In a back brace and with her walker nearby, April Berg and her campaign manager, Katharine Gillen, chat Wednesday on the deck of Berg’s home in Mill Creek. Berg, a school board member and candidate for state office, suffered a broken back in an Election Day car crash. (Andy Bronson / The Herald)

In a back brace and with her walker nearby, April Berg and her campaign manager, Katharine Gillen, chat Wednesday on the deck of Berg’s home in Mill Creek. Berg, a school board member and candidate for state office, suffered a broken back in an Election Day car crash. (Andy Bronson / The Herald)

A scary thing happened on her way to sign waving in Snohomish

Candidate April Berg suffered a broken back and fractured ribs in a head-on crash on Election Day.

MILL CREEK — April Berg spent the morning of Aug. 4 on the phone.

She dialed potential voters, reminding them it was Election Day and asking for their support of her candidacy for state representative.

Other calls were made to campaign staff and to Central Market to order trays of sushi for the evening when she and her family would gather in their Mill Creek home to watch results.

In the afternoon, signs for her campaign in the 44th Legislative District were loaded into the trunk of the Nissan Altima she and her husband, Brian, would travel in to Snohomish to wave those signs on a street corner alongside supporters.

“That’s what our day was going to look like,” she said.

Everything changed shortly before 4 p.m.

The couple were chitchatting as Brian Berg drove east down Seattle Hill Road toward their destination. In a blink, a car traveling in the opposite direction veered into their lane and the vehicles collided head-on. The driver, a 23-year-old man, is under investigation for driving under the influence of narcotics.

“I don’t remember (the collision) at all,” Berg said. “The first thing I remember was smoke and I thought the car was going to explode.”

She said she couldn’t move. A woman pried open the passenger door and shimmied her out, Berg recalled. Then this Good Samaritan left and her husband appeared at her side until paramedics arrived.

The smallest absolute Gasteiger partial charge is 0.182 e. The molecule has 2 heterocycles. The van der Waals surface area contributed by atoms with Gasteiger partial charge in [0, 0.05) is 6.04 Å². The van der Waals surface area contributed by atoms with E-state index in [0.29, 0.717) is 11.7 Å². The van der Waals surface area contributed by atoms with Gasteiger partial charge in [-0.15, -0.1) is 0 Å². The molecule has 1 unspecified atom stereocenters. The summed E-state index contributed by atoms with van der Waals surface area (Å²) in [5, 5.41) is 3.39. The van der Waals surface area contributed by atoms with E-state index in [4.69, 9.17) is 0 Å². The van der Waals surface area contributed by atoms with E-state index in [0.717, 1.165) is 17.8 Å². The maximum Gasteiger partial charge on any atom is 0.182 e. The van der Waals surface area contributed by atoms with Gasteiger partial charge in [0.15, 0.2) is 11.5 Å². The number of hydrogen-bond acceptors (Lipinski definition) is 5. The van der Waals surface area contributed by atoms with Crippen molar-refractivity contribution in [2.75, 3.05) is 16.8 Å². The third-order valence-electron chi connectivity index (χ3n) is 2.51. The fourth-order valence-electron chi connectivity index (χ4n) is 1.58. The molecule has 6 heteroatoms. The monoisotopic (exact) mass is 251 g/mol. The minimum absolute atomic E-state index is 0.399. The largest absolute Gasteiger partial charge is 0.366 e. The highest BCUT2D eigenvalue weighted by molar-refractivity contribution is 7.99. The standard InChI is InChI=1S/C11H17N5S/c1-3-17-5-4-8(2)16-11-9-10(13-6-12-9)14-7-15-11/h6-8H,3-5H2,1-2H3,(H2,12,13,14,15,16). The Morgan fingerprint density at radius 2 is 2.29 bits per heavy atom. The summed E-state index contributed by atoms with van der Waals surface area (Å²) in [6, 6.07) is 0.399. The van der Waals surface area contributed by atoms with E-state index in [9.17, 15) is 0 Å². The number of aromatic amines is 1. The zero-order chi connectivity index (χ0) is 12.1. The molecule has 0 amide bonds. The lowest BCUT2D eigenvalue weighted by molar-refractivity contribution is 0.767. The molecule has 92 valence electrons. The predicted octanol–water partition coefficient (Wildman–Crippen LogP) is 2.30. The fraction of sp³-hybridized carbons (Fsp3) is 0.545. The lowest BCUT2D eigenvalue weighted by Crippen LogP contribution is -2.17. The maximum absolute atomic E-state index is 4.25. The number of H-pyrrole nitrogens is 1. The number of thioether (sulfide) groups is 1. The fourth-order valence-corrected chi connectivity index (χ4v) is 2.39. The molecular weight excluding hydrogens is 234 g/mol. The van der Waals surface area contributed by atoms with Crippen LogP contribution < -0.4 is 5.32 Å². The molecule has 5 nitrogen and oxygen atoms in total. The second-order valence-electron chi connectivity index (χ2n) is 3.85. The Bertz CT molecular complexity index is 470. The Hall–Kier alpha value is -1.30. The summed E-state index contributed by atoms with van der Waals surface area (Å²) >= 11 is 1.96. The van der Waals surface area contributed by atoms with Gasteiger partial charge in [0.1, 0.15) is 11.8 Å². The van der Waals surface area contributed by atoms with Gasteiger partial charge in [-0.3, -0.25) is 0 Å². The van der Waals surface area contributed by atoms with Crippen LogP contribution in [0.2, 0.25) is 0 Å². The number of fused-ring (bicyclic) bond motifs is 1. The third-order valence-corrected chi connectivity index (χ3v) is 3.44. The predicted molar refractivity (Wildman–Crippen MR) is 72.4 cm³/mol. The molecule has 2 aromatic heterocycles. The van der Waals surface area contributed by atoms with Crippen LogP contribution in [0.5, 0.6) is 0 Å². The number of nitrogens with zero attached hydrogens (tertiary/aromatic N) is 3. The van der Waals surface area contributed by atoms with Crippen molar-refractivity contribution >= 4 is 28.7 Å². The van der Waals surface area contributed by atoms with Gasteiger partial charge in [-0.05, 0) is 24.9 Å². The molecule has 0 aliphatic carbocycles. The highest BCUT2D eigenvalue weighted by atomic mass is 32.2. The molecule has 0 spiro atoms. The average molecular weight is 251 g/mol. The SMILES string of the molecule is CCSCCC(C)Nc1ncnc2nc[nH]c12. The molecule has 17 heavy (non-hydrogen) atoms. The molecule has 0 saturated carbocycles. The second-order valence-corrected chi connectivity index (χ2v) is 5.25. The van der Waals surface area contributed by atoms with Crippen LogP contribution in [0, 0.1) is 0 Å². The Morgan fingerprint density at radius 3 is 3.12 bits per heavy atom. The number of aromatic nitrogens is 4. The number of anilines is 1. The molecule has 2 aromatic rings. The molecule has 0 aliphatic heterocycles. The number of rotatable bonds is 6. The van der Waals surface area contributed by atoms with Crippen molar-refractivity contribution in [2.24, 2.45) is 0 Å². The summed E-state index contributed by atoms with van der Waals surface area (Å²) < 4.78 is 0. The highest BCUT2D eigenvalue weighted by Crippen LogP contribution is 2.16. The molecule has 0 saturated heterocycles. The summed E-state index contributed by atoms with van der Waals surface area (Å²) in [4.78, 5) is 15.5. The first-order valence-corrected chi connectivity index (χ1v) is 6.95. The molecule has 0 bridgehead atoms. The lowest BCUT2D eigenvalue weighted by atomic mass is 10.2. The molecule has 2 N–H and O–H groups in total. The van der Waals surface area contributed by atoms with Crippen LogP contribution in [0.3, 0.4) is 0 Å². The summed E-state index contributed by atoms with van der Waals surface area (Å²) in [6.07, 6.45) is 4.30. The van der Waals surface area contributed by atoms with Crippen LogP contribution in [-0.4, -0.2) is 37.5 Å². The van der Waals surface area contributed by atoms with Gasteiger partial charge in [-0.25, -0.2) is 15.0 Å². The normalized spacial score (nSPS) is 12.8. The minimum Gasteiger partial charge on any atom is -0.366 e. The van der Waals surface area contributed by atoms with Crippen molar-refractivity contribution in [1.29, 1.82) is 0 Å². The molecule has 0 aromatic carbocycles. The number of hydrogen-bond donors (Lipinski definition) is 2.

“The amount of pain was just incredible,” recalled Berg.

Then came the ambulance ride to the hospital. She remembered a brief debate on which route to take to Providence Regional Medical Center Everett because the most direct, Lowell Larimer Road, is not the most smooth.

“It was not a comfortable ride,” she laughed. “I felt every bump. It hurt.”

At the hospital, amid a battery of X-rays, a Cat-scan and more, came good news. She finished second in the primary, earning a general election match-up with Mark James, a Republican from Marysville.

James, a Marysville City Councilman, said he wishes her “all the best for a quick and full recovery.”

”I think that it’s great that she’s able to pull through and work hard and make it a good race,” he said. “That’s what we all want.”

Berg broke her back in four places and fractured two ribs but her spine was not damaged.

Her treatment plan is simple: lots of rest and physical therapy. Recovery will be slow and span months. Time is the best medication.

She’s outfitted with a removable back brace and uses a walker to get around. Eventually, she’ll shed both in favor of a cane. Then, if all goes well, she won’t need that either.

Berg revealed news of the crash on Facebook and issued a statement the next day.

“This wasn’t the post-primary ‘break’ I had in mind, but as I recuperate our campaign will continue working hard and pivoting to the critical November election,” she said.

In a typical election season, such injuries could put a serious damper on campaigning. But the continuing presence of coronavirus prevents both she and James from knocking on voters’ doors and gathering supporters for rallies and fundraisers. They won’t be debating face-to-face.

“As far as impact to the campaign, I think it’s pretty minimal,” she said. Virtual meetings and phone calls aren’t a problem. She hopes to join backers on a few street corners this fall “but I will not be standing and sign waving this time around.”

Berg, 46, a Democrat and first-term Everett School Board member, said her experience is bringing into sharper focus some of the issues on which she’s campaigning.

She’s talked of fixing roads and raising revenue to help plug a projected hole in the state budget due to the economic downturn brought on by the COVID-19 pandemic. She’s campaigned against cutting funds for human services and social programs and said the crash has given her a deeper understanding of their importance.

“If you think opioid abuse doesn’t affect you, well it takes about five seconds to change that,” she said. “My life completely interconnected with someone we think was addicted to opioids and, looking at his car, was living out of his car and potentially homeless.”

Now, as she recovers and prepares to experience at least a few months of life with a disability, she said she wonders how this situation would be different if she were a single mom or a shift worker.

“It could have been devastating,” she said. The crash “has been a wake-up call. It will affect me the rest of my life.”

Jerry Cornfield: 360-352-8623; Twitter: @dospueblos.

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